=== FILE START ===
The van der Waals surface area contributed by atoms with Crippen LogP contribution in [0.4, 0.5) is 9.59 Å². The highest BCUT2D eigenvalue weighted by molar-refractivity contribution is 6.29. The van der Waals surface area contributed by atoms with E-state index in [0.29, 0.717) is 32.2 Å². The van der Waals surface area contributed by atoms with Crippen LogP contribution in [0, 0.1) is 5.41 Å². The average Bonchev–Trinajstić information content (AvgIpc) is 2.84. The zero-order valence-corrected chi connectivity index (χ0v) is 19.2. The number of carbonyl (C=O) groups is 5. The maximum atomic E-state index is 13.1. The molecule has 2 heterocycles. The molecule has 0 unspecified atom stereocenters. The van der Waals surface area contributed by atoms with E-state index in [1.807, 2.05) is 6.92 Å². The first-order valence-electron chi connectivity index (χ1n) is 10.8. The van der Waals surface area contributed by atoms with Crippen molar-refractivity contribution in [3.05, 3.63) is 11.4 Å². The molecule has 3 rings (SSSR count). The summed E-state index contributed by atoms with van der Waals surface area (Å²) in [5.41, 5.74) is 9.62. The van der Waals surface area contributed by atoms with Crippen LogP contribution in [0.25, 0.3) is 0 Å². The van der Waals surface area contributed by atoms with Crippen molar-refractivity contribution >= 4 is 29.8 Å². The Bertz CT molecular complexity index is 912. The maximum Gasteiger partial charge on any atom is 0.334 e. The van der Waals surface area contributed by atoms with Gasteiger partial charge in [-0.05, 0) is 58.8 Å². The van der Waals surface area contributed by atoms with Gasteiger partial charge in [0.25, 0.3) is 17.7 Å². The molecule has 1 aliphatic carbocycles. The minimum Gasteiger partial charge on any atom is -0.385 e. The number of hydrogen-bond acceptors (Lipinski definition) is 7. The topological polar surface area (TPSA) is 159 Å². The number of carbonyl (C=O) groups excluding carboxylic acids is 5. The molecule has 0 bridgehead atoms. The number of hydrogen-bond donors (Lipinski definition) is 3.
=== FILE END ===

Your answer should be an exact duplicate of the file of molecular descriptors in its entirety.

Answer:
The van der Waals surface area contributed by atoms with Crippen LogP contribution in [0.4, 0.5) is 9.59 Å². The highest BCUT2D eigenvalue weighted by molar-refractivity contribution is 6.29. The van der Waals surface area contributed by atoms with E-state index in [0.29, 0.717) is 32.2 Å². The van der Waals surface area contributed by atoms with Crippen LogP contribution in [0, 0.1) is 5.41 Å². The average Bonchev–Trinajstić information content (AvgIpc) is 2.84. The zero-order valence-corrected chi connectivity index (χ0v) is 19.2. The number of carbonyl (C=O) groups is 5. The maximum atomic E-state index is 13.1. The molecule has 2 heterocycles. The molecule has 0 unspecified atom stereocenters. The van der Waals surface area contributed by atoms with E-state index in [1.807, 2.05) is 6.92 Å². The first-order valence-electron chi connectivity index (χ1n) is 10.8. The van der Waals surface area contributed by atoms with Crippen molar-refractivity contribution in [3.05, 3.63) is 11.4 Å². The molecule has 3 rings (SSSR count). The summed E-state index contributed by atoms with van der Waals surface area (Å²) in [5.41, 5.74) is 9.62. The van der Waals surface area contributed by atoms with Crippen LogP contribution in [0.25, 0.3) is 0 Å². The van der Waals surface area contributed by atoms with Crippen molar-refractivity contribution >= 4 is 29.8 Å². The Bertz CT molecular complexity index is 912. The maximum Gasteiger partial charge on any atom is 0.334 e. The van der Waals surface area contributed by atoms with Gasteiger partial charge in [-0.05, 0) is 58.8 Å². The van der Waals surface area contributed by atoms with Gasteiger partial charge in [0.25, 0.3) is 17.7 Å². The molecule has 1 aliphatic carbocycles. The minimum Gasteiger partial charge on any atom is -0.385 e. The number of hydrogen-bond acceptors (Lipinski definition) is 7. The topological polar surface area (TPSA) is 159 Å². The number of carbonyl (C=O) groups excluding carboxylic acids is 5. The molecule has 0 bridgehead atoms. The number of hydrogen-bond donors (Lipinski definition) is 3.